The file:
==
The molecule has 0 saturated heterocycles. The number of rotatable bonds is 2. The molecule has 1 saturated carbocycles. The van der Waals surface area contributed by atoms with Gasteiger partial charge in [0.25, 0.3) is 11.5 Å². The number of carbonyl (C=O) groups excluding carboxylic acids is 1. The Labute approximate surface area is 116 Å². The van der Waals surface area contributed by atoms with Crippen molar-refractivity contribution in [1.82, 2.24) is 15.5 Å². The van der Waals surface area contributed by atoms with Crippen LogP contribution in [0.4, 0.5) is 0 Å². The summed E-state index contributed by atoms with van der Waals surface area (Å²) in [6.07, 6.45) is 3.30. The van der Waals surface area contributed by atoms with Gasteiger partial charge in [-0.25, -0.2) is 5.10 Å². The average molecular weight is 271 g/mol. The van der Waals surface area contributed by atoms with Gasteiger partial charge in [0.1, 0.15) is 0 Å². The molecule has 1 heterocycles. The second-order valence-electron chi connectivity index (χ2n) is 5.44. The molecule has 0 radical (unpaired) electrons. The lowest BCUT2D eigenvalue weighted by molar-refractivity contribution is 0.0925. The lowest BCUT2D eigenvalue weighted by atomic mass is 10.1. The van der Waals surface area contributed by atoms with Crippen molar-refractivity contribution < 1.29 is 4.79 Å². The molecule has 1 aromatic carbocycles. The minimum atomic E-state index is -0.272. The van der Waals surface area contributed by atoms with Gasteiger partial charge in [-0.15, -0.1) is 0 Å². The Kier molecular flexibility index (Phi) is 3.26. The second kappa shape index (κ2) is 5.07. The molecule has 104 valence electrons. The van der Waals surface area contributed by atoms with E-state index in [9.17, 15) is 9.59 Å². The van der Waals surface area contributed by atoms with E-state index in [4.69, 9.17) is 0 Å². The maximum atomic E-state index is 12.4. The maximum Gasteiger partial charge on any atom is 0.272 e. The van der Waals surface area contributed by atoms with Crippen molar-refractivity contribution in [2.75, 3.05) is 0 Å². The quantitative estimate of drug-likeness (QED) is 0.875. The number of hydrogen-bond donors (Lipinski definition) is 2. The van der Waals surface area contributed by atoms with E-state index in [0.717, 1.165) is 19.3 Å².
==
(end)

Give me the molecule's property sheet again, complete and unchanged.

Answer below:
The molecule has 0 saturated heterocycles. The number of rotatable bonds is 2. The molecule has 1 saturated carbocycles. The van der Waals surface area contributed by atoms with Gasteiger partial charge in [0.25, 0.3) is 11.5 Å². The number of carbonyl (C=O) groups excluding carboxylic acids is 1. The Labute approximate surface area is 116 Å². The van der Waals surface area contributed by atoms with Crippen molar-refractivity contribution in [1.82, 2.24) is 15.5 Å². The van der Waals surface area contributed by atoms with Crippen LogP contribution in [0.4, 0.5) is 0 Å². The summed E-state index contributed by atoms with van der Waals surface area (Å²) in [6.07, 6.45) is 3.30. The van der Waals surface area contributed by atoms with Gasteiger partial charge in [-0.25, -0.2) is 5.10 Å². The average molecular weight is 271 g/mol. The van der Waals surface area contributed by atoms with Gasteiger partial charge in [0.1, 0.15) is 0 Å². The molecule has 1 heterocycles. The second-order valence-electron chi connectivity index (χ2n) is 5.44. The molecule has 0 radical (unpaired) electrons. The lowest BCUT2D eigenvalue weighted by molar-refractivity contribution is 0.0925. The lowest BCUT2D eigenvalue weighted by atomic mass is 10.1. The van der Waals surface area contributed by atoms with Crippen molar-refractivity contribution < 1.29 is 4.79 Å². The molecule has 1 aromatic carbocycles. The minimum atomic E-state index is -0.272. The van der Waals surface area contributed by atoms with Gasteiger partial charge in [-0.15, -0.1) is 0 Å². The Kier molecular flexibility index (Phi) is 3.26. The second kappa shape index (κ2) is 5.07. The molecule has 104 valence electrons. The van der Waals surface area contributed by atoms with E-state index in [9.17, 15) is 9.59 Å². The van der Waals surface area contributed by atoms with E-state index in [4.69, 9.17) is 0 Å². The maximum atomic E-state index is 12.4. The maximum Gasteiger partial charge on any atom is 0.272 e. The van der Waals surface area contributed by atoms with Crippen molar-refractivity contribution in [2.75, 3.05) is 0 Å². The quantitative estimate of drug-likeness (QED) is 0.875. The number of hydrogen-bond donors (Lipinski definition) is 2. The van der Waals surface area contributed by atoms with E-state index in [0.717, 1.165) is 19.3 Å².